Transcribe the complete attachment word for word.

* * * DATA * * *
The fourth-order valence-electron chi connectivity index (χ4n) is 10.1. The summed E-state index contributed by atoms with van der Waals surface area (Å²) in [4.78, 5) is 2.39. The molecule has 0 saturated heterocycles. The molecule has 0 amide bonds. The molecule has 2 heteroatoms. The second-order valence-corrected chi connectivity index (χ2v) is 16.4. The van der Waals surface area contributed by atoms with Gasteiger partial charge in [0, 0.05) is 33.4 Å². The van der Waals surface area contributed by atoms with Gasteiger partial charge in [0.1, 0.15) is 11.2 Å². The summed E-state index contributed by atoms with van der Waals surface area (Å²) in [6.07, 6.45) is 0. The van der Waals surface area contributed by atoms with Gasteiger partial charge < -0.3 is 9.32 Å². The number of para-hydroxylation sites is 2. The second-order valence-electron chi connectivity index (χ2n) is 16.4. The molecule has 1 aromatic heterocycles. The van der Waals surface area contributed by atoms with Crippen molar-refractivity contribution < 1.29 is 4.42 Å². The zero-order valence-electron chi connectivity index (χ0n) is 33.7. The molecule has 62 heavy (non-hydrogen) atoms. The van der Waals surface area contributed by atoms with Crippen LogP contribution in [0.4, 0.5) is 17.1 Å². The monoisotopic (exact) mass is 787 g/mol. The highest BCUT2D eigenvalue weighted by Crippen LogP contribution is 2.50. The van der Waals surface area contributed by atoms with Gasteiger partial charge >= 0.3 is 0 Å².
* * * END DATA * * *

The fourth-order valence-electron chi connectivity index (χ4n) is 10.1. The summed E-state index contributed by atoms with van der Waals surface area (Å²) in [4.78, 5) is 2.39. The molecule has 0 saturated heterocycles. The molecule has 0 amide bonds. The molecule has 2 heteroatoms. The second-order valence-corrected chi connectivity index (χ2v) is 16.4. The van der Waals surface area contributed by atoms with Gasteiger partial charge in [0, 0.05) is 33.4 Å². The van der Waals surface area contributed by atoms with Gasteiger partial charge in [0.1, 0.15) is 11.2 Å². The summed E-state index contributed by atoms with van der Waals surface area (Å²) in [6.07, 6.45) is 0. The van der Waals surface area contributed by atoms with Gasteiger partial charge < -0.3 is 9.32 Å². The number of para-hydroxylation sites is 2. The second-order valence-electron chi connectivity index (χ2n) is 16.4. The molecule has 1 aromatic heterocycles. The van der Waals surface area contributed by atoms with Crippen molar-refractivity contribution < 1.29 is 4.42 Å². The zero-order valence-electron chi connectivity index (χ0n) is 33.7. The molecule has 62 heavy (non-hydrogen) atoms. The van der Waals surface area contributed by atoms with Crippen LogP contribution in [0.4, 0.5) is 17.1 Å². The monoisotopic (exact) mass is 787 g/mol. The highest BCUT2D eigenvalue weighted by Crippen LogP contribution is 2.50. The van der Waals surface area contributed by atoms with Gasteiger partial charge >= 0.3 is 0 Å².